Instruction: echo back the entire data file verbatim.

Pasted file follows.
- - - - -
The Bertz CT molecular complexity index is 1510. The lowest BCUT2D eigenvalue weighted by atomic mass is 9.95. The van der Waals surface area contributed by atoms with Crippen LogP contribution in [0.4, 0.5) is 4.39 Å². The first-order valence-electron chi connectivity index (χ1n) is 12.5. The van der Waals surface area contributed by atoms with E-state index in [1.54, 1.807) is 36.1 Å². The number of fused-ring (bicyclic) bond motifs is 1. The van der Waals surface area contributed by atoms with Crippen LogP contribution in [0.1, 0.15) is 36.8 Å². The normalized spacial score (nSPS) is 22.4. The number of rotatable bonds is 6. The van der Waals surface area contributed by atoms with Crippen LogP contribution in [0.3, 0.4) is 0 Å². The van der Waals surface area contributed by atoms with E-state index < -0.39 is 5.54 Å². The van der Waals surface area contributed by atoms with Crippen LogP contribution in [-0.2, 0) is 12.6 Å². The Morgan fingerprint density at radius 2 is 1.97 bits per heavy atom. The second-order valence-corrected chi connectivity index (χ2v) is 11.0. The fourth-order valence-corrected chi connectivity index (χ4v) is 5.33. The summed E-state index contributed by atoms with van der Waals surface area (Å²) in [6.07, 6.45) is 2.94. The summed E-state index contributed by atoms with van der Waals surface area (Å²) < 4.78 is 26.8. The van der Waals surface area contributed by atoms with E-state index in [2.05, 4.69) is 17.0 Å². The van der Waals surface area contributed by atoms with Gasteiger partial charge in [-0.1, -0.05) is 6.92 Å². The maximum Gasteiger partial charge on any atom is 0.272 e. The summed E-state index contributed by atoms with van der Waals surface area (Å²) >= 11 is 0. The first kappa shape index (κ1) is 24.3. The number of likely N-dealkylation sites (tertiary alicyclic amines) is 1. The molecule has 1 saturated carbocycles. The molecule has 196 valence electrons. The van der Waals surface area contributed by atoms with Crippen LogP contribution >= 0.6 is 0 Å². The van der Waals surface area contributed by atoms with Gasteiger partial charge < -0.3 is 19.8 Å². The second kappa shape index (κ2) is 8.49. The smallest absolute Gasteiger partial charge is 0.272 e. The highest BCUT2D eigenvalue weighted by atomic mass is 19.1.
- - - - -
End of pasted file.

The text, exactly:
The Bertz CT molecular complexity index is 1510. The lowest BCUT2D eigenvalue weighted by atomic mass is 9.95. The van der Waals surface area contributed by atoms with Crippen LogP contribution in [0.4, 0.5) is 4.39 Å². The first-order valence-electron chi connectivity index (χ1n) is 12.5. The van der Waals surface area contributed by atoms with E-state index in [1.54, 1.807) is 36.1 Å². The number of fused-ring (bicyclic) bond motifs is 1. The van der Waals surface area contributed by atoms with Crippen LogP contribution in [0.1, 0.15) is 36.8 Å². The normalized spacial score (nSPS) is 22.4. The number of rotatable bonds is 6. The van der Waals surface area contributed by atoms with Crippen LogP contribution in [0.3, 0.4) is 0 Å². The van der Waals surface area contributed by atoms with E-state index < -0.39 is 5.54 Å². The van der Waals surface area contributed by atoms with Crippen LogP contribution in [-0.2, 0) is 12.6 Å². The Morgan fingerprint density at radius 2 is 1.97 bits per heavy atom. The second-order valence-corrected chi connectivity index (χ2v) is 11.0. The fourth-order valence-corrected chi connectivity index (χ4v) is 5.33. The summed E-state index contributed by atoms with van der Waals surface area (Å²) in [6.07, 6.45) is 2.94. The summed E-state index contributed by atoms with van der Waals surface area (Å²) < 4.78 is 26.8. The van der Waals surface area contributed by atoms with E-state index in [2.05, 4.69) is 17.0 Å². The van der Waals surface area contributed by atoms with Gasteiger partial charge in [-0.1, -0.05) is 6.92 Å². The maximum Gasteiger partial charge on any atom is 0.272 e. The summed E-state index contributed by atoms with van der Waals surface area (Å²) >= 11 is 0. The first kappa shape index (κ1) is 24.3. The number of likely N-dealkylation sites (tertiary alicyclic amines) is 1. The molecule has 1 saturated carbocycles. The molecule has 196 valence electrons. The van der Waals surface area contributed by atoms with Crippen LogP contribution >= 0.6 is 0 Å². The van der Waals surface area contributed by atoms with Gasteiger partial charge < -0.3 is 19.8 Å². The second kappa shape index (κ2) is 8.49. The smallest absolute Gasteiger partial charge is 0.272 e. The highest BCUT2D eigenvalue weighted by atomic mass is 19.1.